As admirable as the U.S. fightback against Belgium was the pride and gusto of their fans.
Municipalities across the country have emulated with gusto, but McCain and Obama have shied away from such divisiveness.
Of course, the young people on the progressive side of the hall supported my cause with gusto.
Portrayed with gusto by Rade Šerbedžija, this elder thug has plans for Kim, if he can recapture her.
Now, with Republicans in the minority, it is the right that has embraced procedural whining with gusto.
"And it's going to be fine for me, too," continued Amy with gusto.
The latter ate his supper with gusto, talking all the while with the old woman.
Saxe Gotha responded to the greeting with a puppy gambol, and devoured the beef with gusto.
He munched his humble fare with a gusto he had not known for years.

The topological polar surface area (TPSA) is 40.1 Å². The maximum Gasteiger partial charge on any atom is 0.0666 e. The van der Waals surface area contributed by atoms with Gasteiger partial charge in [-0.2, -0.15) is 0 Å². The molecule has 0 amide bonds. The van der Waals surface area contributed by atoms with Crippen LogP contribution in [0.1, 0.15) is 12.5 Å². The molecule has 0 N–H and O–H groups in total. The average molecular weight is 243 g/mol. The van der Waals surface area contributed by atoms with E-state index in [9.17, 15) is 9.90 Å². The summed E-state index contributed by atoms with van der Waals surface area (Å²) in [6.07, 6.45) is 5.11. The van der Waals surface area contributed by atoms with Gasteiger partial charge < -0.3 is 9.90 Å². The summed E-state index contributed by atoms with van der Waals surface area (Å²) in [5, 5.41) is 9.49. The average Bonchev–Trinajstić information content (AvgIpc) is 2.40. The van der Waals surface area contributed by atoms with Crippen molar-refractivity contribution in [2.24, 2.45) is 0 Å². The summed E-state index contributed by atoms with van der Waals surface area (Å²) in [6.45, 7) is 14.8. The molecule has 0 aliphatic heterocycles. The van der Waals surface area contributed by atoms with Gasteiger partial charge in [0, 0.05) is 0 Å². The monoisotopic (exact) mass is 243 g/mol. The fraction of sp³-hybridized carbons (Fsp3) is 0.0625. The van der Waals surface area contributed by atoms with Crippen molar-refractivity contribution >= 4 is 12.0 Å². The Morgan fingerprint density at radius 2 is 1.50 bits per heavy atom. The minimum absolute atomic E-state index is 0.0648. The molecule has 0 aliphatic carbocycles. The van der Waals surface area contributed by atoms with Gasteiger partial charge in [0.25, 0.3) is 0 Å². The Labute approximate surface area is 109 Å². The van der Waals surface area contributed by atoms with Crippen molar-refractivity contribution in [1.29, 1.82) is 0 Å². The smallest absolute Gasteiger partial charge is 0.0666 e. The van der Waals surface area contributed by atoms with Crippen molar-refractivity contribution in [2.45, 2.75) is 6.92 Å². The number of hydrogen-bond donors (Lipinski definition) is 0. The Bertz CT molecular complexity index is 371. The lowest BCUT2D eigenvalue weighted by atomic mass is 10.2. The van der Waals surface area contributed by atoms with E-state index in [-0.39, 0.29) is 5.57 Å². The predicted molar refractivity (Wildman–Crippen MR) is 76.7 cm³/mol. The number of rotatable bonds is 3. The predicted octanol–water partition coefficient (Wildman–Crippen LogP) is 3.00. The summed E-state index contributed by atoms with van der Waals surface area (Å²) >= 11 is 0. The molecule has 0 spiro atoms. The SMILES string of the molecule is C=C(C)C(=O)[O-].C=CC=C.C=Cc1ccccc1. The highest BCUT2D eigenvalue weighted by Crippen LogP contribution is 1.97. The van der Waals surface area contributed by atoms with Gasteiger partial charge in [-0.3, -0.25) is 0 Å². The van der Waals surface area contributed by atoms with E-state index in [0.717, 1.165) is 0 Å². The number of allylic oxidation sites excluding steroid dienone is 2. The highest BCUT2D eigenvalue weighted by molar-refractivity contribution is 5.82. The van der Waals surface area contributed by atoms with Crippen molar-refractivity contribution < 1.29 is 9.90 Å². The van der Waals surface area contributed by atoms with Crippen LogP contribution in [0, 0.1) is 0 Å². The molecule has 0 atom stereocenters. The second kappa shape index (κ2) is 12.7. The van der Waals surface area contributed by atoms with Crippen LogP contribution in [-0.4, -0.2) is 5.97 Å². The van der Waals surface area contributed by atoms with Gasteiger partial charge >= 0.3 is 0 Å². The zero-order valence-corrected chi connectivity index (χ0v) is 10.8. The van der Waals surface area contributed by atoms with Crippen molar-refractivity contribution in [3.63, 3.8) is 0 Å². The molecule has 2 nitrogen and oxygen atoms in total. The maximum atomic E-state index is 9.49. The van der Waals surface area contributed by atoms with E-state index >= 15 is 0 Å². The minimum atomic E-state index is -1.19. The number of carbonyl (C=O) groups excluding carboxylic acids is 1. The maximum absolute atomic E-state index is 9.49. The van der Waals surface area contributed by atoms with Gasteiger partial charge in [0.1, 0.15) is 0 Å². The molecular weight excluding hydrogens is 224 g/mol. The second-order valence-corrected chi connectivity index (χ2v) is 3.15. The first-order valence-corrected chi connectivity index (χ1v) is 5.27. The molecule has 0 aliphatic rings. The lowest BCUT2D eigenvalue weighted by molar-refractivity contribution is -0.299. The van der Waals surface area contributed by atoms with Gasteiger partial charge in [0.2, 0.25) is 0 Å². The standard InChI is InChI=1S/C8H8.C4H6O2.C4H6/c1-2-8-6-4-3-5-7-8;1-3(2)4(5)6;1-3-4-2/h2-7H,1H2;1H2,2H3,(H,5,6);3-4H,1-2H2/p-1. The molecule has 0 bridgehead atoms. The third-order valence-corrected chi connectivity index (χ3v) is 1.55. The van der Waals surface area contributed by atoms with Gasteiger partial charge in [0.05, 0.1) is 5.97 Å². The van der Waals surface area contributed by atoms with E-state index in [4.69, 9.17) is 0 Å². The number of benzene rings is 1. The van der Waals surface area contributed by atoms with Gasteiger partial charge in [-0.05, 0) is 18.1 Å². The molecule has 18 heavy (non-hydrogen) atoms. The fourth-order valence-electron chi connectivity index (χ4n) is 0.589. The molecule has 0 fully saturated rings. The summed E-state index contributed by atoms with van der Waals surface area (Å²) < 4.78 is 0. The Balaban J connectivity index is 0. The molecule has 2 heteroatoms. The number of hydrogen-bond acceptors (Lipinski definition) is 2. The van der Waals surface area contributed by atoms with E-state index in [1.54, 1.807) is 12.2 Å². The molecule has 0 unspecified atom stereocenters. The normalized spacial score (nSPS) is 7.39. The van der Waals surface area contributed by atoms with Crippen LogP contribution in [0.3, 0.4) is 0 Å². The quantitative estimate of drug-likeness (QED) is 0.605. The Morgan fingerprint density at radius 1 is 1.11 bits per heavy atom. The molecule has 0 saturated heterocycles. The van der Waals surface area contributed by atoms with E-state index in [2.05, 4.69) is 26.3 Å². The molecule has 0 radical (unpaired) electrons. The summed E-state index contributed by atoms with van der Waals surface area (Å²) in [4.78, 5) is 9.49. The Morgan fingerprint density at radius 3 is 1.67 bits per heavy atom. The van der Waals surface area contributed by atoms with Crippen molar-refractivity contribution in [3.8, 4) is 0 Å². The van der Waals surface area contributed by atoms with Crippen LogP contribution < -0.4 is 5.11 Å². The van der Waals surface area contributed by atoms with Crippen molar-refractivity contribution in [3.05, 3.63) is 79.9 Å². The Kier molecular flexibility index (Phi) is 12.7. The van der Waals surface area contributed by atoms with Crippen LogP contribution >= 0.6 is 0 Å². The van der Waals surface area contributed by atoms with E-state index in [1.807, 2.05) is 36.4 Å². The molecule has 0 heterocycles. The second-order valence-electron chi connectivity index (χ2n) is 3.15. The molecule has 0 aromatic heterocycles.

He sang with gusto as the elevator lifted him up to the seventy-fourth floor of the Grand Central Hotel.
1620s, from Italian gusto "taste," from Latin gustus "a tasting," related to gustare "to taste, take a little of," from PIE root *geus- "to taste, choose" (cf. Sanskrit jus- "enjoy, be pleased," Avestan zaosa- "pleasure," Old Persian dauš- "enjoy"), a root that forms words for "taste" in Greek and Latin, but mostly meaning "try" or "choose" in Germanic and Celtic (cf. Old English cosan, cesan "to choose," Gothic kausjan "to test, to taste of," Old High German koston "try," German kosten "taste of"). The semantic development could have been in either direction. In English, guste "organ of taste, sense of taste," is mid-15c., from French.
Beer: get some gusto